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Data Obfuscation: How to hide data and payloads to make them "not exist" (in a mathematically optimal way) - Parker Schmitt Derbycon 2016 (Hacking Illustrated Series InfoSec Tutorial Videos)

Data Obfuscation: How to hide data and payloads to make them "not exist" (in a mathematically optimal way)
Parker Schmitt
Derbycon 2016

Many times the answer to any question about cryptography is: "never roll your own crypto". While the logic behind this is understandable it has become a bit of a lost art. Despite the fact that for the most part standard crypto used in normal situations works; when trying to hide the existence of encrypted data alltogether it is far from an optimal solution. Most modern crypto is designed with the fact that the evesdropper knows that an encrypted message exists. However these days with ssl proxys, reversing antivirus, and "anti-crypto" law proposals the assumption that having an evesdropper knowing the existence of said crypto is no longer an easy concession. Despite the fact of many "next-gen" antiviruses failing to detect many obfuscation methods using algorithms such as AES for encrypting a payload is the WRONG way. The reason they are not detected is such an antivirus is just not looking for traces of such an algorithm. From a forensics standpoint, if you're using AES the private key is on the victim's machine for example. In addition, the permutations or S-Boxes are well known permutations and easy to spot in your algorithm. This talk will be on how to design algorithms to make the existence of the cryptography unknown. We will keep some of it high level but also show how to properly implement your own cryptography and/or steganography in such a way that the evesdropper doesn't know it exists. We will talk about side channels and how to keep out of band and/or homemade crypto "cryptographically strong" but also how to generate it on the fly so that no only can you encrypt data in side channels, you can generate a new algorithm on the fly. We want to make it so the randomness of the algorithm itself is "cryptographically strong" Even though many next-gen antivirus fails at such detection as it inproves we need to study obfuscation as much as the mathematics and/or science of standard cryptography.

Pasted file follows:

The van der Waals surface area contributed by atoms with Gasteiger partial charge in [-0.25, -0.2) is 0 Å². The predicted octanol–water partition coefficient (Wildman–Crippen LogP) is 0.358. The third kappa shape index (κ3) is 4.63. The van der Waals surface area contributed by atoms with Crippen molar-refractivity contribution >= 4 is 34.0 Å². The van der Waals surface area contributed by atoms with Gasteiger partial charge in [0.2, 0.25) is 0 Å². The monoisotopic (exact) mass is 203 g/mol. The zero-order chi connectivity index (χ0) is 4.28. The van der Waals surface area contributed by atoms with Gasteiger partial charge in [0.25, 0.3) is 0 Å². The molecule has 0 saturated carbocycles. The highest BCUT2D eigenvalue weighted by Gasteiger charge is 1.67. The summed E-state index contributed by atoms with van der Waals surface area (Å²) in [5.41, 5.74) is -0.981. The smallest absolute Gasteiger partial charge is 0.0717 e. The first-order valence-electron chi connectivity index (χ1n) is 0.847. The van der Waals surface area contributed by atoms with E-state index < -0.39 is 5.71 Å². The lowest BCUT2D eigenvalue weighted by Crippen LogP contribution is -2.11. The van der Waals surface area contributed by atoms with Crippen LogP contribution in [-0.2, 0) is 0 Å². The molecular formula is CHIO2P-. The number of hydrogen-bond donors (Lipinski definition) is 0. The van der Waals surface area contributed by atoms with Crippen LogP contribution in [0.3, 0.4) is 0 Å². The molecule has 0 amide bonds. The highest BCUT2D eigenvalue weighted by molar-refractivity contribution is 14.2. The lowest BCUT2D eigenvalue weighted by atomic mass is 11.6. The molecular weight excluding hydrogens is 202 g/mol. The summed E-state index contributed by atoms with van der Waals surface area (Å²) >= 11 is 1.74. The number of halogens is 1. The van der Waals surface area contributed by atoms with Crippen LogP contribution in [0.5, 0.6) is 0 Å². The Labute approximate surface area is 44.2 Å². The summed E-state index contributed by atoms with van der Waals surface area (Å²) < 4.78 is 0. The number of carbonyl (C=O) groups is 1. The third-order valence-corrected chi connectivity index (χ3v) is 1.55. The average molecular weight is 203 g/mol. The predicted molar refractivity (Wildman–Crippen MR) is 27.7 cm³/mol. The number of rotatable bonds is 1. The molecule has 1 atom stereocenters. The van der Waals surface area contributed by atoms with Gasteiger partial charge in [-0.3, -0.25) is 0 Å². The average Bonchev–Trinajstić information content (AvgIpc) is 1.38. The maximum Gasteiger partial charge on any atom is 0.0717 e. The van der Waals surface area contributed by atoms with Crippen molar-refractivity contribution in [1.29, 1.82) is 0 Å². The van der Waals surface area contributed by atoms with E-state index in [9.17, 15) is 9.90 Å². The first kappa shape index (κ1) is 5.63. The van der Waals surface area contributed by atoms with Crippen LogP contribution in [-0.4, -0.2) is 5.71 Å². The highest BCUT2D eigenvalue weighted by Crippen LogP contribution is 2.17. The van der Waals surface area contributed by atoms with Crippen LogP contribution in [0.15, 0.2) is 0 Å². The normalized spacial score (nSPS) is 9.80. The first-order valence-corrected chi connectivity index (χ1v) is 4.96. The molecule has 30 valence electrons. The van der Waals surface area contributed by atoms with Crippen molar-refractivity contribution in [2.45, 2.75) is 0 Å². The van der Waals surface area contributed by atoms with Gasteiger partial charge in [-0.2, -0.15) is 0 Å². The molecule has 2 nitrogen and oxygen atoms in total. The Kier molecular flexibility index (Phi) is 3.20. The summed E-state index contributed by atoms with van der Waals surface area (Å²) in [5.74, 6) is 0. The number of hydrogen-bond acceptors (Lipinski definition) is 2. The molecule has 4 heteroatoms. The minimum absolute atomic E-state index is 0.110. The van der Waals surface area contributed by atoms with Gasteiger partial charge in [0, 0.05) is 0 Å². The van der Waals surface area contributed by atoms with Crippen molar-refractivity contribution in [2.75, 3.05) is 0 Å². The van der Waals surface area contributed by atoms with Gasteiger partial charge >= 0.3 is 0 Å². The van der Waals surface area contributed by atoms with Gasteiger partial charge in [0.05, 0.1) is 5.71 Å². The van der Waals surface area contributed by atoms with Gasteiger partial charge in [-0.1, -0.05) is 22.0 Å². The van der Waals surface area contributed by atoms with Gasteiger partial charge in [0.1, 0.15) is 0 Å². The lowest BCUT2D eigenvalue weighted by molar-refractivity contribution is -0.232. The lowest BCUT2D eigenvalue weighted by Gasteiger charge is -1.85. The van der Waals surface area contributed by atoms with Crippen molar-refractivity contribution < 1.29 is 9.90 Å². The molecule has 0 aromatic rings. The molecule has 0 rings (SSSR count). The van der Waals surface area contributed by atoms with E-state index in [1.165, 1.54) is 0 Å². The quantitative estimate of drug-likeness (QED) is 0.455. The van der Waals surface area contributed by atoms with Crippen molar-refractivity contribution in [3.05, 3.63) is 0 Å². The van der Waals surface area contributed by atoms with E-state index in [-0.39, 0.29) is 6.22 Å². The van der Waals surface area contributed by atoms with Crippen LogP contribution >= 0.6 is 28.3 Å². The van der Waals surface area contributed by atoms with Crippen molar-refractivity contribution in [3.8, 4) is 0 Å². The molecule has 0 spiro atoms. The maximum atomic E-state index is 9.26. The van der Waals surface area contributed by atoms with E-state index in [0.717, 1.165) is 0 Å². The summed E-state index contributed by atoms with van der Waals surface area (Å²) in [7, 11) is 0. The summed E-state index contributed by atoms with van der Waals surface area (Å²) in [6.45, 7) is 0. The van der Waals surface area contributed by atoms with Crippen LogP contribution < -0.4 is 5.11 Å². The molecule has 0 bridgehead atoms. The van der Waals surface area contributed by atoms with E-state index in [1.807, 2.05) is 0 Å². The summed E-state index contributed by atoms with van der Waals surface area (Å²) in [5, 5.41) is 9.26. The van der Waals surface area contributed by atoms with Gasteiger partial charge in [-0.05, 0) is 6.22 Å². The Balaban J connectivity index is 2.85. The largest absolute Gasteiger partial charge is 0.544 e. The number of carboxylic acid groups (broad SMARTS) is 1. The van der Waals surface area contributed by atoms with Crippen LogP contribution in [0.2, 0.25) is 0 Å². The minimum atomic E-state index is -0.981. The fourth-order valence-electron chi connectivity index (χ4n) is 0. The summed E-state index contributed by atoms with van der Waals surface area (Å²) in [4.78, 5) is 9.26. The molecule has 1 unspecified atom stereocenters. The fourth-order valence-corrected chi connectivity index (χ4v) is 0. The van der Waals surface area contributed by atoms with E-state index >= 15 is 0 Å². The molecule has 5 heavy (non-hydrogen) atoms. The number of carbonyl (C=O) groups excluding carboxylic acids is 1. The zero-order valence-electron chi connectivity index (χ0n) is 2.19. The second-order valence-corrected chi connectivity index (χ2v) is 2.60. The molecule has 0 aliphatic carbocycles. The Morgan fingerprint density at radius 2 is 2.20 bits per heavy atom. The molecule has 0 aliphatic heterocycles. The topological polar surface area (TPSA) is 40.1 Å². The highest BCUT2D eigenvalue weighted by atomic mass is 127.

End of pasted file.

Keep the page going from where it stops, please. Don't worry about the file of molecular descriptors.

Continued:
Parker (or p1l3t) is a huge cryptonerd. He always likes to find new ways to hide data to troll next-gen heuristics. He loves the math behind the cryptography and loves to think outside the box. As for his day job he runs a software startup doing Virtualization and Devops automation. Before that he was a pentester/redteamer and still likes breaking things. Outside the security world he loves flying planes and playing the piano.


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